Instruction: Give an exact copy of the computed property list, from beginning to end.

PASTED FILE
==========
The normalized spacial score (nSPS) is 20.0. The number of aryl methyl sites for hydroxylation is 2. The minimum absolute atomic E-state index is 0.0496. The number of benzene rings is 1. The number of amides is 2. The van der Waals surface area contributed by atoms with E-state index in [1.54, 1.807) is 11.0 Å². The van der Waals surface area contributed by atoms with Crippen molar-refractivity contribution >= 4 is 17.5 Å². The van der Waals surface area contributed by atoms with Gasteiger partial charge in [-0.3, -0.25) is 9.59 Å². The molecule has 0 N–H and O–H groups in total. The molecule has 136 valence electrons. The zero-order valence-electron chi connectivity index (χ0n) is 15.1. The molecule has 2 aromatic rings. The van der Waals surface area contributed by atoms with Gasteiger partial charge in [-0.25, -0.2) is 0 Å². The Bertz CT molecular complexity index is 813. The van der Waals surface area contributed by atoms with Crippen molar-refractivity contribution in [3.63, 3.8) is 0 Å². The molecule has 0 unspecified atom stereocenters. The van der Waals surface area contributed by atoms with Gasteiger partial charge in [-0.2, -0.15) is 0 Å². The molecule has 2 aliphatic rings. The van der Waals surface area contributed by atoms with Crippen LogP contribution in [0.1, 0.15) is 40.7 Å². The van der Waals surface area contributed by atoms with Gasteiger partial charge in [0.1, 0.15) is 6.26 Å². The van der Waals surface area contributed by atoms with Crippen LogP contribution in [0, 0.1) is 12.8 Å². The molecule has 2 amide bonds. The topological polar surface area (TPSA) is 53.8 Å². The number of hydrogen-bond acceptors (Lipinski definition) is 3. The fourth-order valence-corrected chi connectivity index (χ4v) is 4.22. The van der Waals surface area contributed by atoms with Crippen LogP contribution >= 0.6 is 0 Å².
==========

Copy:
The normalized spacial score (nSPS) is 20.0. The number of aryl methyl sites for hydroxylation is 2. The minimum absolute atomic E-state index is 0.0496. The number of benzene rings is 1. The number of amides is 2. The van der Waals surface area contributed by atoms with E-state index in [1.54, 1.807) is 11.0 Å². The van der Waals surface area contributed by atoms with Crippen molar-refractivity contribution >= 4 is 17.5 Å². The van der Waals surface area contributed by atoms with Gasteiger partial charge in [-0.3, -0.25) is 9.59 Å². The molecule has 0 N–H and O–H groups in total. The molecule has 136 valence electrons. The zero-order valence-electron chi connectivity index (χ0n) is 15.1. The molecule has 2 aromatic rings. The van der Waals surface area contributed by atoms with Gasteiger partial charge in [-0.25, -0.2) is 0 Å². The Bertz CT molecular complexity index is 813. The van der Waals surface area contributed by atoms with Crippen molar-refractivity contribution in [3.63, 3.8) is 0 Å². The molecule has 0 unspecified atom stereocenters. The van der Waals surface area contributed by atoms with Gasteiger partial charge in [-0.2, -0.15) is 0 Å². The molecule has 2 aliphatic rings. The van der Waals surface area contributed by atoms with Crippen LogP contribution in [0.1, 0.15) is 40.7 Å². The van der Waals surface area contributed by atoms with Gasteiger partial charge in [0.1, 0.15) is 6.26 Å². The van der Waals surface area contributed by atoms with Crippen LogP contribution in [0, 0.1) is 12.8 Å². The molecule has 2 amide bonds. The topological polar surface area (TPSA) is 53.8 Å². The number of hydrogen-bond acceptors (Lipinski definition) is 3. The fourth-order valence-corrected chi connectivity index (χ4v) is 4.22. The van der Waals surface area contributed by atoms with Crippen LogP contribution >= 0.6 is 0 Å².